Absolutely, because the less distance people must move, the better. That change would ameliorate the policies, and I, and I am sure other colleagues, would be more than happy to support it. We want to minimise disruption.
I do not want to say too much more, because other hon. Members want to speak. I want to conclude with some points about overcrowding in Islington, which is a small borough in comparison with many others. There are 3,096 families living in overcrowded homes, and of those 355 are in severe overcrowding, which means that they lack two or more bedrooms relative to their need. Clearly, there is a need to build council properties. The council is a major provider of housing in Islington, and in its budget, which is due to be debated this
"Despite the difficult times, we have been able to raise the investment in new build housing from £1.6 million"- planned under the previous council administration-
"to a new total of £10.1 million for 2011/12. This will go towards work on-site this year for 86 new council homes, with plans in progress to continue and increase this programme."
I applaud what Islington is trying to do, which is to meet housing needs. Where is central Government's contribution to meeting those needs? The Government tell local authorities that the only way in which they can build new council properties is by raising council rents to 80% of market rents. That means that for many people it will be impossible, in work, to pay a council rent. We are presented with a vista where people will not be able to accept a council nomination, because they will not be able to afford the rent, which will be too expensive. They will have to go somewhere else and try to find somewhere small and overcrowded, where they can at least afford to stay. That is a monstrous way to fund new building-to say that those in great housing need must pay for people in even greater housing need to be provided with somewhere to live. Why can we not have what we have always had, namely central Government allocation of money through the Public Works Loan Board or any other appropriate arrangement, so that we build our way out of the crisis? I hope that the Minister at least understands that point.
I want to add some brief thoughts. We have experienced the sadness of homelessness and witnessed the health problems and disasters that come from it. London is a strong, thriving and vibrant city in many ways, but if it is left to the free market to deal with the issues that it faces, it will begin to take on some of the worst aspects of cities in the United States: the poor will be driven out, because of the housing benefit system, and the private rented market will take over entirely, bringing all the insecurities that go with that. Young people who move to London, who are in work and who manage to get into the private sector pay a vast proportion of their income on housing costs-probably the highest level across Europe. I have talked to people, some of whom work in this building and are on reasonable salaries for their age, who pay 50% to 60% of their take-home pay in private rent for a shared flat or house, which is a huge burden. There is no possibility that they will ever save enough money to buy a place. We must recognise that without public intervention and investment, the housing crisis in London will get worse and worse.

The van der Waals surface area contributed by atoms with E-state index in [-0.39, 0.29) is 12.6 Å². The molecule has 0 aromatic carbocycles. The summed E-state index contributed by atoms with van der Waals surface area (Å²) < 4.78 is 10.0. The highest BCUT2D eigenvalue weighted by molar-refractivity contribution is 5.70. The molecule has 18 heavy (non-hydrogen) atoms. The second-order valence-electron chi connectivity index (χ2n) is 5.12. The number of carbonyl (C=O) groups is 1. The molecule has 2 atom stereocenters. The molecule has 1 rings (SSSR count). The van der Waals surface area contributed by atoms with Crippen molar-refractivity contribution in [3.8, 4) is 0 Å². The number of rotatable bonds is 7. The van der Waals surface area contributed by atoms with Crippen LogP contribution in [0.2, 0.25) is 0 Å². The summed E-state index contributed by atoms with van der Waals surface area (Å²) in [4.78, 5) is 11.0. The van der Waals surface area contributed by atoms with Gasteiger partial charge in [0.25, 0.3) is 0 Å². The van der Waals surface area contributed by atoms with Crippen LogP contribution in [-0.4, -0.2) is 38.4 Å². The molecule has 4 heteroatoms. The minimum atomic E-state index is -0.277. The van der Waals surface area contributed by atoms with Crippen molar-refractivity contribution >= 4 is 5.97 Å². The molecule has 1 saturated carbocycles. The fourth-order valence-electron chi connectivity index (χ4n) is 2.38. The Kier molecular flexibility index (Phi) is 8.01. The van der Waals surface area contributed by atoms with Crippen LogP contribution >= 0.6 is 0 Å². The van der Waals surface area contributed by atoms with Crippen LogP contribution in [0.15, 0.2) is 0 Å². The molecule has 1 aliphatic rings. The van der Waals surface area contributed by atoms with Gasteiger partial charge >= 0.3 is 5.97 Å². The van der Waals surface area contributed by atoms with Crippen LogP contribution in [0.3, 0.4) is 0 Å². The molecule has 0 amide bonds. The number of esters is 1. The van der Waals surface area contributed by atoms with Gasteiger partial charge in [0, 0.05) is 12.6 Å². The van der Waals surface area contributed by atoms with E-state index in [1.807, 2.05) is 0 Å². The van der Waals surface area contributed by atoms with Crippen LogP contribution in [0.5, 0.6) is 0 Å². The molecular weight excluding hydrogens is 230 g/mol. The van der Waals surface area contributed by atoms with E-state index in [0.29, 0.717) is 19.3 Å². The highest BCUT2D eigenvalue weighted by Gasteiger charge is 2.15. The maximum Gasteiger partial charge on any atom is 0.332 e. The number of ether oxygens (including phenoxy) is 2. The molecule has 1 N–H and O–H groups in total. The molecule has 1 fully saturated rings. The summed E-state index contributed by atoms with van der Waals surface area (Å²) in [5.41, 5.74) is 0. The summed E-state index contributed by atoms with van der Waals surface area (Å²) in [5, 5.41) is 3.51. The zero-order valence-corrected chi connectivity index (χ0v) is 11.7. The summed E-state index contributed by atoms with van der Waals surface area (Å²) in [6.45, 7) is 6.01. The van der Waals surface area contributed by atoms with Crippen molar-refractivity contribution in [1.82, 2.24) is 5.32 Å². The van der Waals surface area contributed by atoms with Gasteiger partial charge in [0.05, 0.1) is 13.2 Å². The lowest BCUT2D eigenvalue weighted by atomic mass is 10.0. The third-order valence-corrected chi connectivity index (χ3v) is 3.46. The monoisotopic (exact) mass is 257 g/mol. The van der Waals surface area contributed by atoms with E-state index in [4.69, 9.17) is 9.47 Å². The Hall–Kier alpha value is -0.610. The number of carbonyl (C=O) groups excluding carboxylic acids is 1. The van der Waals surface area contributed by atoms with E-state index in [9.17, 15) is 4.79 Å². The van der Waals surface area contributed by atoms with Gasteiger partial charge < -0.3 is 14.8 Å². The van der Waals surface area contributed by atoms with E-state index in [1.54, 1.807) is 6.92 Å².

I have four brief points to make to the Government. First, they should look at the way the benefit changes are operating, and in particular at their perverse effects on families living in inner London. Secondly, they should bring about some degree of security and regulation in the private sector, to avoid the continual merry-go-round of people having to leave private rented flats after six months or a year, and to create some long-term security and certainty. Thirdly, they should build council housing, providing local authorities with the wherewithal to do so. The virtuous circle of taking building workers out of unemployment and putting them into work to provide housing for those who need it is a major and a beneficial form of income regeneration. Finally, the Government should speak to the banks about the difficulty that so many people have in getting mortgages because of the large deposits that are required.
If the Government and local authorities were to consider such intervention, we would all benefit. The benefits would be better health, fewer family break-ups, better educational achievement and a happier and more cohesive society. I hope that the Government understand that many building companies fear that they will go under because of cuts in house building. In its latest residential crane survey, Drivers Jonas Deloitte said that of the 28,150 homes under construction at 169 sites in London, 44% are allocated for affordable housing. Under current policies, that number will go down, and those companies and those jobs will be in trouble. Meet the social needs and solve the economic problems-the two things go together.